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Phils Get to Balester, Skid Gets to 12
Phillies 4, Nationals 0

By Chico Harlan
Washington Post Staff Writer
Thursday, August 21, 2008

PHILADELPHIA, Aug. 20 -- After his latest start, Collin Balester talked for six minutes, and on 13 occasions he spoke of the "zone." Several times, he used the phrase "down in the zone," and he spoke of it with a dogged yearning, because until his pitches get there, Balester will stomach more nights like this one.

More often, Balester used the phrase "up in the zone," which is where his worst pitches go, his chronic problem. Only now that he is growing in the big leagues does he realize it.

"I've got to get it down in the zone every pitch instead of five out of 10 or whatever it is," he said. "That's what is killing me."

For Balester, it has become like a rule by now. He goes three strong innings, once through the lineup, as batters feel him out. He fails to drop his pitches. And by the middle innings, having made just one adjustment, batters make Balester pay.

Again Wednesday night at Citizens Bank Park, in Balester's latest start, those few strong innings receded right on schedule; as Balester hit the middle of the game, the critical mistakes rushed in, flooding everything and carrying the helpless Washington Nationals to a 4-0 loss to Philadelphia, their 12th defeat in a row.

To be sure, Balester's struggles are modest compared to his team's relentless badness, and they're almost immaterial, too, because if the Nationals couldn't score in the first inning Wednesday (when five batters came to the plate and four reached base), then it really didn't matter if Balester impersonated Bob Gibson. As it was, Balester went six innings, allowing four runs, three earned.

He pitched well enough to win. But more importantly, he finished the night with a better understanding of his greatest deficiency.

Balester is Washington's youngest starter. Since the all-star break, he has also been its best, at least judging by ERA. But two months into his major league career, he has found a hurdle. Against the Phillies, he allowed all of his earned runs and six of his seven hits in the fourth and fifth innings.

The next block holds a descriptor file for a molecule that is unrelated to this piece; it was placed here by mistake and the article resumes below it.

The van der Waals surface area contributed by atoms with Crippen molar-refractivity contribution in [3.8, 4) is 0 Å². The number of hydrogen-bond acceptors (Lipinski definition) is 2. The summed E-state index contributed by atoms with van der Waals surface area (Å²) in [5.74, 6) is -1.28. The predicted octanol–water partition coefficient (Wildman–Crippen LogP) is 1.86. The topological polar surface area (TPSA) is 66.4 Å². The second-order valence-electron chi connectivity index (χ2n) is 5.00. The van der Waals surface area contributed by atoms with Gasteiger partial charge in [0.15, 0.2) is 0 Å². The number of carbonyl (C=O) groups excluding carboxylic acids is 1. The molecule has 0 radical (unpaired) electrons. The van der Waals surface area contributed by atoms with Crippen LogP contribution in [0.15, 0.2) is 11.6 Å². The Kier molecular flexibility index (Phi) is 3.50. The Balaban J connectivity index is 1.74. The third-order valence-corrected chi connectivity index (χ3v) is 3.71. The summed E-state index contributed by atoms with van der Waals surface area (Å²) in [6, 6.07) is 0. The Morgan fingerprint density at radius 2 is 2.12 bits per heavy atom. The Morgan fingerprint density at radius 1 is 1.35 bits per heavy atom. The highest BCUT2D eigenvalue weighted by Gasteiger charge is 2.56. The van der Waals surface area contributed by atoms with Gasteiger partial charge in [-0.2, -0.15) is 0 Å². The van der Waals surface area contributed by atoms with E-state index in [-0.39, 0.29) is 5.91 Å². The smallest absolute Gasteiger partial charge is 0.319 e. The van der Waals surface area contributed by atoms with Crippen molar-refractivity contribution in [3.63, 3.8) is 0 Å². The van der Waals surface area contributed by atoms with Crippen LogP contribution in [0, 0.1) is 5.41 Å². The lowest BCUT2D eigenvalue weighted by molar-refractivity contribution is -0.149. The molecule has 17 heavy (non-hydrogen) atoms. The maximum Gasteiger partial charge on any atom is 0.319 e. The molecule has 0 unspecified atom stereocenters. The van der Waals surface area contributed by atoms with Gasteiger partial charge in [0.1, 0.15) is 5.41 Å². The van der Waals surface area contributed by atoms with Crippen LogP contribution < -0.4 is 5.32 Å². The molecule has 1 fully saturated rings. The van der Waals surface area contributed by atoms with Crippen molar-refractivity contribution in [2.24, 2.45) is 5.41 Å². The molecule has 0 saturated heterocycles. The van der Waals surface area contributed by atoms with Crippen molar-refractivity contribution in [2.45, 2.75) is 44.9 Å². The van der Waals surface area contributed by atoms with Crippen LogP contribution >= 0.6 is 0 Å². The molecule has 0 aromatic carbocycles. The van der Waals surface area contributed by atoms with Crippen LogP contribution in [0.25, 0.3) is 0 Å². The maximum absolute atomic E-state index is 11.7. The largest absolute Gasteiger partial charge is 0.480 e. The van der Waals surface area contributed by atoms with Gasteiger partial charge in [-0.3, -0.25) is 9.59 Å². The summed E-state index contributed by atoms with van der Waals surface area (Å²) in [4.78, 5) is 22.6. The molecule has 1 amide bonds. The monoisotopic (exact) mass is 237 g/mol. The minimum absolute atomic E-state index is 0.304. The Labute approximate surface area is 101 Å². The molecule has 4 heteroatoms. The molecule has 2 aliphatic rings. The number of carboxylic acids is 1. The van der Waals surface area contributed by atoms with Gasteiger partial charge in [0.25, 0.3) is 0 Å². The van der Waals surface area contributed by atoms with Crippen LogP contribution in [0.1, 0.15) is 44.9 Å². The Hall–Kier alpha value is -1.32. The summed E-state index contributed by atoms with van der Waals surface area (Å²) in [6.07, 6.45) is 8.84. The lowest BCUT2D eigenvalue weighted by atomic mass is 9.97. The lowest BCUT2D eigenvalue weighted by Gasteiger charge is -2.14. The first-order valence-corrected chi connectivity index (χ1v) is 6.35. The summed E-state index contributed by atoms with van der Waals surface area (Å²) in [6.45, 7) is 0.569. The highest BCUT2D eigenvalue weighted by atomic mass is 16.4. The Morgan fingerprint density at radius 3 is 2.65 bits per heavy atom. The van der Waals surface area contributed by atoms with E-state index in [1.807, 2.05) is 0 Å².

Entering Wednesday night's game, batters seeing Balester for the first time were hitting .197 against him, but the second time through the order, that average hopped to .286. It all means one thing: Major league hitters are adjusting to Balester faster than the rookie can adjust to them.

It all traces back to Balester's command, pitching coach Randy St. Claire said. You can beat a hitter the first time with a bad pitch. But the second time around, he'll adapt.

Facing batters in the first three innings, Balester will get popups or deep fly balls, as he did Wednesday. But given another chance, hitters either lay off the "borderline stuff," as St. Claire called it, causing Balester to fall behind in the count. Or, they can wait on the high stuff and blast it.

"The fact of the matter is, you can't be working that high up in the strike zone," St. Claire said. "He has to get down. . . . So that's the adjustment he's got to make."

Too many times this season, Balester's starts have reinforced a familiar pattern. The previous time out, on Aug. 14, he held the Mets hitless through three; they scored in each of his last three innings. On July 6, Balester's second start, he held the Reds hitless through three; they pounded him for five runs in the next two innings.

The good in Balester's starts indicates what Washington thinks he can become. The bad indicates what he still must learn. He is 22, after all, and he won't hit 23 until he has been roughed up a few more times.

Wednesday, the Phillies needed a few innings to turn the near misses into runs. Balester survived the first two innings with no hits but plenty of deep fly balls, one of which drove Lastings Milledge to the warning track, and one that slammed a leaping Austin Kearns against the right field wall.

In the third, the Phillies scored an unearned run -- a double play should have ended the inning, but shortstop Anderson Hernández's throw tailed above first base -- but still didn't have a hit.

Yet by the fifth inning, Philadelphia was ready to make up for it. The Phillies' lineup greeted Balester with a single, homer, single, single, double stampede. The only out Balester recorded in that stretch came against opposing pitcher Brett Myers. Two batters earlier, Philadelphia's Greg Dobbs opened up a 3-0 lead by blasting a high fastball over the right field fence.

"I've learned a lot," Balester said. "In the minor leagues I don't think you learn a lot. You throw a pitch up in the zone and you get away with it. You think you maybe did good, but you really didn't. You kind of get a false sense of things. . . . Say I pitch one game [in the minors], I'm up in the zone but I throw six shutout innings. I think, 'Oh, I'm doing so good! Why am I not getting called up?' But [the team] knows I'm up in the zone.

"So, I've just got to fight to get that pitch down, that's all. . . . It's not even a 'maybe' thing. You've got to do it."

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